Sir George on the warpath on Andover College
19 Mar 2009
GY with Tim Jackson at the opening of the 6th Form Academy at Andover College in November 2007
GY with Tim Jackson at the opening of the 6th Form Academy at Andover College in November 2007
Click for a full size picture
The Principal of Andover College, Tim Jackson, has been in touch with the Town's MP about the delay in the building programme.

Sir George said "The Learning and Skills Council have mismanaged the capital programme, by encouraging a large number of colleges to come forward with major building projects. They have now discovered they don't have funding for all of them, so have frozen 144 projects. One of these is the new Andover College."

"When Cricklade merged with Sparsholt College to form the new Andover College, part of the deal was a major capital programme for improvements both in Andover and Sparsholt. The size of the new investment envisaged at that time was £50m. Planning permission has been secured and the project is well advanced. The costs have risen because the LSC told the College to "raise its sights" and "plan for the 21st century". It is sheer incompetence to freeze the project at this late stage."

There is to be a debate next Wednesday in the House of Commons, when Sir George hopes to speak. (see later item)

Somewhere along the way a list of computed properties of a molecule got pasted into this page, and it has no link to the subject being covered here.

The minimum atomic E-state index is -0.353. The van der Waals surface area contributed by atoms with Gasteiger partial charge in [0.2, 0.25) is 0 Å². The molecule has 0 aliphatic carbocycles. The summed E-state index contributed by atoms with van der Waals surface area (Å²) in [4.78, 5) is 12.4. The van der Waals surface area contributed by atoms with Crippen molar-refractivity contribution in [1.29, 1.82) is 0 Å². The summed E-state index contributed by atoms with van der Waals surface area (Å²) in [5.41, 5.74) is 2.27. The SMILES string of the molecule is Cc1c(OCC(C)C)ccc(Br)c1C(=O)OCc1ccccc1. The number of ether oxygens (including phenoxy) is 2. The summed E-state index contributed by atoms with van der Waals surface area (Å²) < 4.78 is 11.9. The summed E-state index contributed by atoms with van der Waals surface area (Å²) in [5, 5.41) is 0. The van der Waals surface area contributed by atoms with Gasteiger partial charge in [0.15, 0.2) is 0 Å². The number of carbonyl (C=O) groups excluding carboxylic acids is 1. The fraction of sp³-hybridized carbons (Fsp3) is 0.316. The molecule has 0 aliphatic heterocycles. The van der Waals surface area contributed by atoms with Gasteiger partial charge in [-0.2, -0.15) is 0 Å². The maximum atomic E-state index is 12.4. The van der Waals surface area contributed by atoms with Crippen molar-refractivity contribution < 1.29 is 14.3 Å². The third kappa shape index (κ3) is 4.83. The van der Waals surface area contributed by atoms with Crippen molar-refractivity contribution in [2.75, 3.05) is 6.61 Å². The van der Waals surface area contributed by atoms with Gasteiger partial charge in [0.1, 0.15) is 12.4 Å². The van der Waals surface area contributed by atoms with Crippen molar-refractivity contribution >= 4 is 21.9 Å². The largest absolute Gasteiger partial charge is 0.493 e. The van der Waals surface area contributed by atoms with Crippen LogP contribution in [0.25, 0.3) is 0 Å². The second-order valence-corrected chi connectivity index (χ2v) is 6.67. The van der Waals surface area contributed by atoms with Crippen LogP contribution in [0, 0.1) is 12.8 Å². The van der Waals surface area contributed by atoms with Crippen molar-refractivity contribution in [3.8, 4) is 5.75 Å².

Below is the text of the letter Sir George has sent to the Chief Executive of the Learning and Skills Council, who has subsequently resigned.

Mr Mark Haysom
Chief Executive
Learning and Skills Council
5th Floor, 103 New Oxford Street
Centre Point
London WC1A 1DR 16 March 2009

Our Ref : AND12471

Andover College

Thank you for your letter dated March 13th, confirming the moratorium on capital spending for a number of colleges, including Andover College in my constituency.

This is deeply unsatisfactory, not least because the investment in the combined colleges of Cricklade and Sparsholt was a condition of the merger a few years ago. I and a number of other colleagues are hoping to raise the way the Capital programme has been managed in a debate in Westminster Hall.

There is an immediate and pressing problem, namely the treatment for accounting purposes of all the professional fees that have been incurred on the Capital programme. As I understand it, unless there is some indication that the project will go ahead, this expenditure has to be scored against revenue rather than against capital, which will put the college in to deficit. I believe that other colleges are in a similar position and I would be most grateful if this aspect of the problem might be urgently addressed.

Yours sincerely

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Copyright Sir George Young Bt. 2015